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Nigerian President Muhammadu Buhari and President Trump meets in the Oval Office. Photo: Olivier Douliery -Pool via Getty Images

Nigerian President Muhammadu Buhari met with President Trump on Monday to discuss the U.S.' economic, strategic and diplomatic partnership with Nigeria.

Why it matters: Trump's relationship with African countries has been mired in public and diplomatic scandal, and his meeting with the president of Africa's most populous country presents an opportunity to make amends.

Trump’s relationship with African countries in general was damaged by his alleged characterization of them as “shithole countries.” Adding insult to injury, former Secretary of State Rex Tillerson’s visit to Africa was marred after he was fired in Nigeria. There is still no assistant secretary of state for Africa, and numerous high-level, Africa-related positions across the administration have yet to be filled.

Trump and Buhari focused on strengthening the bilateral strategic partnership, fostering economic growth and encouraging Nigeria’s democratic trajectory (national elections are scheduled for for February 2019). Nigeria has also requested more security assistance for the fight against Boko Haram and further support in recovering looted Nigerian funds now parked in the U.S.

The big picture: Scandals aside, the Trump administration’s relationship with Africa shows continuity with past administrations. It has encouraged economic development and investment, proceeded with the sale of light aircraft (which the Buhari administration wanted badly), expanded U.S. security assistance to those fighting violent Islamist extremism in Africa and continued support of the President’s Emergency Plan for AIDS Relief and other medical assistance programs. Buhari's visit in itself is also bound to enhance Nigeria’s leadership position in West Africa.

John Campbell is the Ralph Bunche Senior Fellow for Africa Policy Studies at the Council on Foreign Relations.

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Off the Rails

Episode 4: Trump turns on Barr

Photo illustration: Eniola Odetunde/Axios. Photos: Drew Angerer, Pool/Getty Images

Beginning on election night 2020 and continuing through his final days in office, Donald Trump unraveled and dragged America with him, to the point that his followers sacked the U.S. Capitol with two weeks left in his term. Axios takes you inside the collapse of a president with a special series.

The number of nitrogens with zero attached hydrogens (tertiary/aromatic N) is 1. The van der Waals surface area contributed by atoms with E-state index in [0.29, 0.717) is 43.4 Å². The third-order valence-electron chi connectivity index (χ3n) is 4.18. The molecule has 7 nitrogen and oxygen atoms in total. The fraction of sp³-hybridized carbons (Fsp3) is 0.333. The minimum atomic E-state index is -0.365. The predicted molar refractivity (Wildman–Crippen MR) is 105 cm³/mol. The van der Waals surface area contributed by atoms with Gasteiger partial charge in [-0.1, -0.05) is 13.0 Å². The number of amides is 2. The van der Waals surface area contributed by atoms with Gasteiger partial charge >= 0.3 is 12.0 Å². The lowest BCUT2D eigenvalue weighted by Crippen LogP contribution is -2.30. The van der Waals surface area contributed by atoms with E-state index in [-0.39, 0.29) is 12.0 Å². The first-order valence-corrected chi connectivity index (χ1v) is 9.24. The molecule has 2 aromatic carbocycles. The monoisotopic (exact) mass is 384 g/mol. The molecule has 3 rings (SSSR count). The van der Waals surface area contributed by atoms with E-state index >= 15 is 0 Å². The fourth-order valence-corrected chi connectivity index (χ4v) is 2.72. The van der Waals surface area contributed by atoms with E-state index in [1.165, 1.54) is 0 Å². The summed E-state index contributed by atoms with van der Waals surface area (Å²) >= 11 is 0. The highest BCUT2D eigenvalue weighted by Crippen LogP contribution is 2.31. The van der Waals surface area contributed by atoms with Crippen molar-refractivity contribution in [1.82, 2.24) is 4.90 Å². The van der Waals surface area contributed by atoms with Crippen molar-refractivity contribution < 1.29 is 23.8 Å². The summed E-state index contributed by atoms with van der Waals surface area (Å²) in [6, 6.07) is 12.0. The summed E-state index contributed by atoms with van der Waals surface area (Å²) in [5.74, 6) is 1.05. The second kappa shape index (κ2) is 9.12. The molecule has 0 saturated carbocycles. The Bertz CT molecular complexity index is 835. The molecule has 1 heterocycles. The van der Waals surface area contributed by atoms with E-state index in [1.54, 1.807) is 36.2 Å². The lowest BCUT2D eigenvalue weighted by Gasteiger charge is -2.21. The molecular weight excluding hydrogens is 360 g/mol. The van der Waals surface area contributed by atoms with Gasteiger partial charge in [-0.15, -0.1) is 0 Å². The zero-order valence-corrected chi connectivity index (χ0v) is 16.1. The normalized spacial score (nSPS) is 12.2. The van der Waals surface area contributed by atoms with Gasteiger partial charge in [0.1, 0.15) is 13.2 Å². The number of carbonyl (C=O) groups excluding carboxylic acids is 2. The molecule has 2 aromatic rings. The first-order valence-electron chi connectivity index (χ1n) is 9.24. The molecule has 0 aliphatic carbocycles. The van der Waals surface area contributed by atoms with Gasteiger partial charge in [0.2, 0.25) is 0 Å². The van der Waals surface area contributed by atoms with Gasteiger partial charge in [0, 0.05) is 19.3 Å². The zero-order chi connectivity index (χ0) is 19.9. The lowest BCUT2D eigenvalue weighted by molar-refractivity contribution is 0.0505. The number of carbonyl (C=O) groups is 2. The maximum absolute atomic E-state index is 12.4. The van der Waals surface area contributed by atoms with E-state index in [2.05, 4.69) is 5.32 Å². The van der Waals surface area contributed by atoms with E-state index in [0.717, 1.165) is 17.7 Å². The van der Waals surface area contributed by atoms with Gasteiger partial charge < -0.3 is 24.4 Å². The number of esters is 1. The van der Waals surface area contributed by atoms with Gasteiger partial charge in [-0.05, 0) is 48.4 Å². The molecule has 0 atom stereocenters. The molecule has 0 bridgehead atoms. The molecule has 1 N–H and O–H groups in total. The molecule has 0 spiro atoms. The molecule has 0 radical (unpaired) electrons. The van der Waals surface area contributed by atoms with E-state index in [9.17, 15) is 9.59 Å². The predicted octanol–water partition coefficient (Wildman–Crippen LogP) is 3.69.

Episode 4: Trump torches what is arguably the most consequential relationship in his Cabinet.

Attorney General Bill Barr stood behind a chair in the private dining room next to the Oval Office, looming over Donald Trump. The president sat at the head of the table. It was Dec. 1, nearly a month after the election, and Barr had some sharp advice to get off his chest. The president's theories about a stolen election, Barr told Trump, were "bullshit."

In photos: Protests outside fortified capitols draw only small groups

Armed members of the far-right extremist group the Boogaloo Bois near the Michigan Capitol Building in Lansing on Jan. 17. About 20 protesters showed up, AP notes. Photo: Seth Herald/AFP via Getty Images

Small groups of protesters gathered outside fortified statehouses across the U.S. over the weekend ahead of President-elect Joe Biden's inauguration Wednesday.

The big picture: Some protests attracted armed members of far-right extremist groups but there were no reports of clashes, as had been feared. The National Guard and law enforcement outnumbered demonstrators, as security was heightened around the U.S. to avoid a repeat of the Jan. 6 U.S. Capitol riots, per AP.

Felix Salmon, author of Capital
9 hours ago - World

China's economy grows 6.5% in Q4 as country rebounds from coronavirus

A technician installs and checks service robots to be be used for food and medicine delivery in Jiaxing, Zhejiang Province, China, on Sunday. Photo: Hu Xuejun/VCG via Getty Images

China's economy grew at a 6.5% pace in the final quarter of 2020, the national statistics bureau announced Monday local time, topping off a year in which it grew in three of four quarters and by 2.3% in total.

Why it matters: No other major economy managed positive growth in 2020. Although the COVID-19 pandemic was first detected in China, the country got the virus under control and became one of the main positive drivers of the global economy even as the rest of the world was largely under lockdown.